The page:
In a major story, the New York Times presents the re-analysis by David Healy, Jon Jureidini, Mickey Nardo and others of Study 329, published in the British Medical Journal yesterday, that finds "five of six adverse events labeled 'emotional lability' in the original study involved suicidal thinking or behavior but were not presented as such." The re-analysis, according to the Times, "reverses an earlier conclusion that caused a long-running dispute, and opens the way for journals to post multiple interpretations of the same experiment."
The authors of Study 329 began recruiting adolescents for a comparative study of Paxil, imipramine and placebo in 1994 and finished their investigations in 1997. They dropped a large number of their original cohort, so the randomness element in the study must be open to question. Late in 1998, SmithKline Beecham, the marketers of Paxil, acknowledged in an internal document that the study had shown that Paxil didn’t work for adolescents in terms of the two primary and six secondary outcomes they had established at the start of the study. In a nutshell, Study 329 was negative for efficacy and positive for harm, contrary to their succinct upbeat conclusion.
Probiotics have certainly become quite the rage across the world for the treatment of all kinds of ailments from irritable bowel syndrome (IBS) to infectious diarrhoea to stress to low mood. Some might say that the enthusiasm has been rather slow to develop. Recently, the popular press has propagated the idea that probiotics are the next antidepressants.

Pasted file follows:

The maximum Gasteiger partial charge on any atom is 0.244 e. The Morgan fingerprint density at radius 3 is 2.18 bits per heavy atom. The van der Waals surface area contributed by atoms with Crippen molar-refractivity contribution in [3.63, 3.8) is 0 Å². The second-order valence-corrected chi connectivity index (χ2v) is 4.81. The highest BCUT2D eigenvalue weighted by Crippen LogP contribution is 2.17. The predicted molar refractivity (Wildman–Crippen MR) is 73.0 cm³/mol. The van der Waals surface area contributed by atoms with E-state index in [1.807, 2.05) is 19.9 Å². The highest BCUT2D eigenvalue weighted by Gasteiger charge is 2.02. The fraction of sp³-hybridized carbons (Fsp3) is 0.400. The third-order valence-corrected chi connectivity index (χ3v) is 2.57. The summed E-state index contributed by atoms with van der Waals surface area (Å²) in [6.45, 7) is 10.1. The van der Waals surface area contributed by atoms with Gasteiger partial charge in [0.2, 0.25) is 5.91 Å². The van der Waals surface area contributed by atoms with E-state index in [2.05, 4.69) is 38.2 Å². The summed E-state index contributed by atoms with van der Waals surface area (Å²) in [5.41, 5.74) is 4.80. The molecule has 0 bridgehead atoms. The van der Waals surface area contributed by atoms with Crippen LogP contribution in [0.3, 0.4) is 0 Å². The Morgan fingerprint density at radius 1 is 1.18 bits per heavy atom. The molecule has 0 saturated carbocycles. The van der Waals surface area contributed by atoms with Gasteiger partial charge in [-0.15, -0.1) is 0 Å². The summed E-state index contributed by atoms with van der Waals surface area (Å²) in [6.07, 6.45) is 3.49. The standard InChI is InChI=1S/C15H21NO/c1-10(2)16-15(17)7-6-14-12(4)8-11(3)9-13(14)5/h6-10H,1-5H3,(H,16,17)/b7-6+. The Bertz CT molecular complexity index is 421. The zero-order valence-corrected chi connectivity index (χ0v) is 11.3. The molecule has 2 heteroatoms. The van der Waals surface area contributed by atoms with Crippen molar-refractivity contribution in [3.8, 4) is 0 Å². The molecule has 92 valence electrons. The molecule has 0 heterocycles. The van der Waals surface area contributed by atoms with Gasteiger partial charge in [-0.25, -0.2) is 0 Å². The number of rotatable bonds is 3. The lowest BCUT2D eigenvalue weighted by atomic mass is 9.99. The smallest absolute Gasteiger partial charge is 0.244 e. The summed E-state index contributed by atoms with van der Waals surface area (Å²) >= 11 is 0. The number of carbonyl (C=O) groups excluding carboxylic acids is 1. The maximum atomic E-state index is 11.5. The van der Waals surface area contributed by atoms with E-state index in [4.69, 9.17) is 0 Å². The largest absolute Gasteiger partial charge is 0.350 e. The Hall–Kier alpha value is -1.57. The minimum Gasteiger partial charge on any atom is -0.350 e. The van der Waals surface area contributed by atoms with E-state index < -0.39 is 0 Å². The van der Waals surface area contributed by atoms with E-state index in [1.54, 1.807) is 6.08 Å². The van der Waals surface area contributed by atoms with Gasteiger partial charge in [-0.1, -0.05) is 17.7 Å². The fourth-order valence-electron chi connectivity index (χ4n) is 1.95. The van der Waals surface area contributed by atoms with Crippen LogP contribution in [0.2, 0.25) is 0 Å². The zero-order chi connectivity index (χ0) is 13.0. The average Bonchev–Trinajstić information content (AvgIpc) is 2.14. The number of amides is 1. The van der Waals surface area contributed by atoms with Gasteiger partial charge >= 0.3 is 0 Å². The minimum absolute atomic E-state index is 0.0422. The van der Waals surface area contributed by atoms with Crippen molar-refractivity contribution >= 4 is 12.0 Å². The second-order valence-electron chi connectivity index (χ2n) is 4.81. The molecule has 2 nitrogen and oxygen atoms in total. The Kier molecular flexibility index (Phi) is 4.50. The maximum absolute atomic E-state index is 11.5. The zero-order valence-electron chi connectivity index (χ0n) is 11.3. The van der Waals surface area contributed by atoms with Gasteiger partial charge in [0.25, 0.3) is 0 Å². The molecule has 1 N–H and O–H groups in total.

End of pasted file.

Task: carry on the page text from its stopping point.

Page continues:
The Chronicle of Higher Education has called the soaring rates of anxiety and depression among college students an “Epidemic of Anguish.” PBS interviews Jennifer Ruark, the editor of the Chronicle series, and Micky Sharma, the director of counseling at Ohio State University. Ruark reports that about “1 in 4 students reporting to campus counseling centers now are already on some kind of psychotropic medication.” Sharma adds, “just because a student is crying does not mean he or she needs psychotherapy. Sometimes that’s actually the type of emotional response that I would want to see.”
A new study out of the University of Missouri examines the relationship between forgiveness and depression. Medical Daily reports, “while your therapist might tell you to forgive yourself when times get tough, it’s not always just self-forgiveness that decreases depression. Rather, forgiving others seems to have the most positive impact.”
In the September issue of The Journal of the American Medical Association (JAMA) three FDA advisory committee members describe the convergence of factors that made the committee’s recommendation to approve flibanserin especially challenging and politically charged. The authors of the JAMA editorial, Walid Gellad, Kathryn Flynn, and Caleb Alexander, all served on the FDA scientific advisory committee that ultimately recommended approval of flibanserin for the treatment of hypoactive sexual desire disorder (HSDD). They list all of the following factors as explanations for what made the committee’s decision so difficult in this case, but do not offer a thorough explanation as to why the drug was ultimately approved despite these issues.